Why Disney should make a Different Princess

All Disney Princesses

In the last decade or so Disney has done its best to bring diversity to its leading ladies. But there is one thing these princesses all have in common. They define beauty as flawless. But beauty isn’t flawless. As humans, we are full of flaws and imperfections in our skin. Disney has the ability to affect how a young girl perceives herself and if they don’t act on that chance they aren’t practicing good corporate citizenship.

Two major “image” changing articles about Disney have come out in the last week. The first one is from Jewel Moore, a young lady who launched a petition on change.org to have Disney create a plus-size princess. As of Feb. 7th the petition has 26 thousand supporters. Moore writes in the petition “It’s extremely difficult to find a positive representation of plus-size females in the media. If Disney could make a plus-size female protagonist who was as bright, amazing, and memorable as their others, it would do a world of good for those plus-size girls out there who are bombarded with images that make them feel ugly for not fitting the skinny standard.”

New princess has larger body then pervious Disney princessesI believe this is a wonderful idea! Creating a character that supports a positive plus-size (or atomically correct size) role model would be very powerful for young girls who suffer from body image. According to Health Research Fund, 80 percent of women say that all forms of media make them feel insecure. 42 percent of girls from first through third grade want to be thinner, while 81 percent of 10 year-olds are afraid of being fat. Body image is fussed over at every age in a girls life. Having a princess who is brave, daring, intelligent and just slightly over her BMI would mean the world to girls. A unofficial image surfaced on Pinterest and Tumbler shortly after the petition gained national media attention.

The other princess change making the rounds on the internet is Alexsandro Palombo’s disabled Disney Princess. It calls into questions the meaning of beauty. Is a princess still a princess if she is missing an arm, or is in a wheal chair? The answer is yes. Yes – You are still jaw-dropping beautiful if you are paralyzed or an amputee.

Disney Disabled princess

When Disney said anyone can be a princess, did they mean it? If they do, I hope to see a leading lady who falls under a nontraditional idea of beauty.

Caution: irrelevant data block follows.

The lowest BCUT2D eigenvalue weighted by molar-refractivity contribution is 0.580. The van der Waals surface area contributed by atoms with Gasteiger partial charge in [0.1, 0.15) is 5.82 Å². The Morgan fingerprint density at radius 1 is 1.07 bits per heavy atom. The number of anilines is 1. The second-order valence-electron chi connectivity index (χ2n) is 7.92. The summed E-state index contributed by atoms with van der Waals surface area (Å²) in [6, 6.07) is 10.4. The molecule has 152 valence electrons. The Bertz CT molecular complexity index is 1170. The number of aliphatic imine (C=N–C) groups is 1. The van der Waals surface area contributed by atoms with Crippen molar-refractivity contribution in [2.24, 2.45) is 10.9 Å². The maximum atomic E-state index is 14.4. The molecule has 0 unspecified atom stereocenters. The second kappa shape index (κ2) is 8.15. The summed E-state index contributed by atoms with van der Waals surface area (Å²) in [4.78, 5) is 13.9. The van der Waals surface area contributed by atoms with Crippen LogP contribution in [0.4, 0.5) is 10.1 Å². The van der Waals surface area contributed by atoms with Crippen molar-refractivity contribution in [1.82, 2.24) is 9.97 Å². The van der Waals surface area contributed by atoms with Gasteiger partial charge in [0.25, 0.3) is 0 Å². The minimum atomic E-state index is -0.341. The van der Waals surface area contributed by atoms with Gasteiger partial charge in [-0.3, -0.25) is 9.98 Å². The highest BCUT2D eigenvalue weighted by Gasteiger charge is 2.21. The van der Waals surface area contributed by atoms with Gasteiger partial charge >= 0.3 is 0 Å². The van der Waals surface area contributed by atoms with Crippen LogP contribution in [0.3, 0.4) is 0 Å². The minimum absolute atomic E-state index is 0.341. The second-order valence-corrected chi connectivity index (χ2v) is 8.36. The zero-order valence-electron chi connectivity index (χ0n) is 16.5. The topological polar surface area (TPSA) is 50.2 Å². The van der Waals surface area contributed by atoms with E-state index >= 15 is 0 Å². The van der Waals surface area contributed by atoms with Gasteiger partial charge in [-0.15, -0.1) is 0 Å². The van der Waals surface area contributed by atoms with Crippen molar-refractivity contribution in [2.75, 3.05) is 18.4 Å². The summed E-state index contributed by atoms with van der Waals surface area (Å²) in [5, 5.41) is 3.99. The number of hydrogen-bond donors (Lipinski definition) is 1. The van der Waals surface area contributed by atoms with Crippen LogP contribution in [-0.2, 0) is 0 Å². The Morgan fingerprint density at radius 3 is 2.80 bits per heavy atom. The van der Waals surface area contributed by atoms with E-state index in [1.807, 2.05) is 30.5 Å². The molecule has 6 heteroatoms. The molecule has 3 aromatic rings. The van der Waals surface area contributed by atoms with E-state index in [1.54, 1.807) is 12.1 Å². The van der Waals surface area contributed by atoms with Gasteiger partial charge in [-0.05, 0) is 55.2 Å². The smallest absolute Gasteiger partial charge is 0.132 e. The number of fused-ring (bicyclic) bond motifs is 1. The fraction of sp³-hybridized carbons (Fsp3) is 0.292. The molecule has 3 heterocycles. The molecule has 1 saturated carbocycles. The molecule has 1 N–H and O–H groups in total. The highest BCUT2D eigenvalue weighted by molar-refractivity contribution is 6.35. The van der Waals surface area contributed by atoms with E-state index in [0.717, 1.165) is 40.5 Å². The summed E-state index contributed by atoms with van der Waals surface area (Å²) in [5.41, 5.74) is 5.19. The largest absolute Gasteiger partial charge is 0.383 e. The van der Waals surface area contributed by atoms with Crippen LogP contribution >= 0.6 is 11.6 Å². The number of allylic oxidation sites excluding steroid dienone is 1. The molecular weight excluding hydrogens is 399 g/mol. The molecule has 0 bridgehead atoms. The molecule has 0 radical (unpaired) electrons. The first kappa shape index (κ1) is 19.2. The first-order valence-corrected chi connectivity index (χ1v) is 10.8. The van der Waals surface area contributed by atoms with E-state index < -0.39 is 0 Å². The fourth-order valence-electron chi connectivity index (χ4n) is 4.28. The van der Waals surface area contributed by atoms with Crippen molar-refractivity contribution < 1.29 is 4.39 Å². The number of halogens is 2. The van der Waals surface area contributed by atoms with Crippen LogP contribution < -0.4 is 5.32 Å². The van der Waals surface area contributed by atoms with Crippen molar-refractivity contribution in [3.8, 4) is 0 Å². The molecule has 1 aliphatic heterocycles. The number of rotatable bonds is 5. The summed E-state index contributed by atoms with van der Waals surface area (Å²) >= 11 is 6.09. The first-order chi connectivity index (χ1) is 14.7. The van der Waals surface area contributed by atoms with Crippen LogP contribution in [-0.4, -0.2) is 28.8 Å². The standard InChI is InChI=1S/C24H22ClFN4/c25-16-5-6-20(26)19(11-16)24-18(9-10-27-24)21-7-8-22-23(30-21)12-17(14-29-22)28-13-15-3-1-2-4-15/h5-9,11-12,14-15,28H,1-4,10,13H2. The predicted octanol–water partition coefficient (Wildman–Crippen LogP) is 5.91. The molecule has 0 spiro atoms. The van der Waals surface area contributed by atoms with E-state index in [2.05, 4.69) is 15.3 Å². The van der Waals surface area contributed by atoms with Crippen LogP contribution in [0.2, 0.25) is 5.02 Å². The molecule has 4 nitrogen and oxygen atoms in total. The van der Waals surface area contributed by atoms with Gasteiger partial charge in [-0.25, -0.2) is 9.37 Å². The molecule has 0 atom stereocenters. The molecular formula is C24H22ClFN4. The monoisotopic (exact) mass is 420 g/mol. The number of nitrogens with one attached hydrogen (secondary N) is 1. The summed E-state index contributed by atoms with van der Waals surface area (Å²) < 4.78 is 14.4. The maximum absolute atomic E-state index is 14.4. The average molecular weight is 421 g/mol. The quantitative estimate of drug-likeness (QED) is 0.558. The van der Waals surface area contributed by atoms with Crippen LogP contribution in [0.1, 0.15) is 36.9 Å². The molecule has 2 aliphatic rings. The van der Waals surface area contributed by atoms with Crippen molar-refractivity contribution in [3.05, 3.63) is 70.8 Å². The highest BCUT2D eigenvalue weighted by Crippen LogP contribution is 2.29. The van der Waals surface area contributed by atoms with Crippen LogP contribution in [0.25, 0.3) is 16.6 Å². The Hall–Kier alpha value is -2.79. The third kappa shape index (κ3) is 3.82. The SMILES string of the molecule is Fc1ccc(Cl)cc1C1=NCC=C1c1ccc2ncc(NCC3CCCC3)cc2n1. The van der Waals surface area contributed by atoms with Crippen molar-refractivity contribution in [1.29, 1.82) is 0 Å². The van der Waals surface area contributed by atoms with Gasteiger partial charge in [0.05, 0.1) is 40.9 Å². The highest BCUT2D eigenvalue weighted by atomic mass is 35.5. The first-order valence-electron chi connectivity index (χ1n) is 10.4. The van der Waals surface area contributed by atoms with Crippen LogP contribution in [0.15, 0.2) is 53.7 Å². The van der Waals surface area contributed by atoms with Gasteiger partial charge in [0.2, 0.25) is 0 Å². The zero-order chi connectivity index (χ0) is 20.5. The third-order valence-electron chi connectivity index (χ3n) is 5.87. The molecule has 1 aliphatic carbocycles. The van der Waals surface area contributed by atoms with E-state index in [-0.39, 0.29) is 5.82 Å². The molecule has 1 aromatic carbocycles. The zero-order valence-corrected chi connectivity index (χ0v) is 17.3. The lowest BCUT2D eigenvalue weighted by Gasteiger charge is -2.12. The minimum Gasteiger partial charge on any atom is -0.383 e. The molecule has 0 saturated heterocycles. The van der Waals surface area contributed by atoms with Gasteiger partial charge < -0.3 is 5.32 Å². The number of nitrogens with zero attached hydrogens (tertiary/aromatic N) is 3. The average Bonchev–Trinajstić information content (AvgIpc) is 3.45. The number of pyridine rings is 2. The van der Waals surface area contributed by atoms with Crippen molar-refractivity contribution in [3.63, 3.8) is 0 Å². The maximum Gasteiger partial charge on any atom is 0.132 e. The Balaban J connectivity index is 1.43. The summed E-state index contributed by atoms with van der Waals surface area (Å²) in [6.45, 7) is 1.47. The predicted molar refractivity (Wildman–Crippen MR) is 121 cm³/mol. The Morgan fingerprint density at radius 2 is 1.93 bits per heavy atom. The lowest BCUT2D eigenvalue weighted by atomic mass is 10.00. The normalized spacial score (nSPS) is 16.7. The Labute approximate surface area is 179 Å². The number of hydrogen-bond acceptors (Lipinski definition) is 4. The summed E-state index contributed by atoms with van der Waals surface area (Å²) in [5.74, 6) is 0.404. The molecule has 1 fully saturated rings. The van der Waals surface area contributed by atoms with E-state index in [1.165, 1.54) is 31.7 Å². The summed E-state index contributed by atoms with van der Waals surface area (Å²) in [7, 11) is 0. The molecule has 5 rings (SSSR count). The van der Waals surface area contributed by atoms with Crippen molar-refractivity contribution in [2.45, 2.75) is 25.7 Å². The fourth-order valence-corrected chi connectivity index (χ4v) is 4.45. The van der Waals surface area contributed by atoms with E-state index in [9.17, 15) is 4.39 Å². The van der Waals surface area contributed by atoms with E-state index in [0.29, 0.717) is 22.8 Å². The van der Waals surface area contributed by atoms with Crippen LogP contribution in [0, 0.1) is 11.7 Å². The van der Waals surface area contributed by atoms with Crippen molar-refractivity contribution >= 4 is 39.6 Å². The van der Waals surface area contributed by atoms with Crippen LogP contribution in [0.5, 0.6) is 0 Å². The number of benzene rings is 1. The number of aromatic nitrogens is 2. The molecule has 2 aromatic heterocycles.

To Disney’s credit, they participate in “Let’s Move” and “World Wide Day of Play” which encourage kids to lead healthy and active lives. Then many Disney or ABCfamily shows address disabilities in at least one episode per season. A very well rounded list of Disney CSR can be viewed here. In fact The Walt Disney Company, Microsoft, BMW and Google all tied for first place in Reputation Institute CSR of 2013. But if the past is any indicator Disney won’t drastically change its image of a princess.

bald princesses

In early 2010 this image surfaced on Facebook from a family who’s daughter was undergoing chemotherapy treatment and asked Barbie to make a bald doll.

What these three examples are asking for is a different standard of beauty from characters that are influential on young girls body image. After all each of these girls are beautiful, and they need to be labeled as beautiful.


Even the Federal Reserve needs PR

“I hate the FED. They’re so stupid. They think they can do whatever they want. I would like to see them work minimum wage jobs and try to support a family,” my friend said during lunch last week.  We had been kicking around predictions for the job market when we graduate in June. I had expressed interest to work for the government, at a state level, when she spewed out a sentence that caused my brain to explode.

Cartoon by Don Addis / Quick Take

As a journalism student I am very accustom to my peers not knowing anything about the United States Government, or any entity partially associated with government.
In my first year of college, I was surprised people didn’t know all 50 states and their capitols. Or even how the three branches of government work at a basic level. Now that I have spent four years at college it doesn’t surprise me that the average 20 year-old doesn’t have a clue about anything remotely related to government.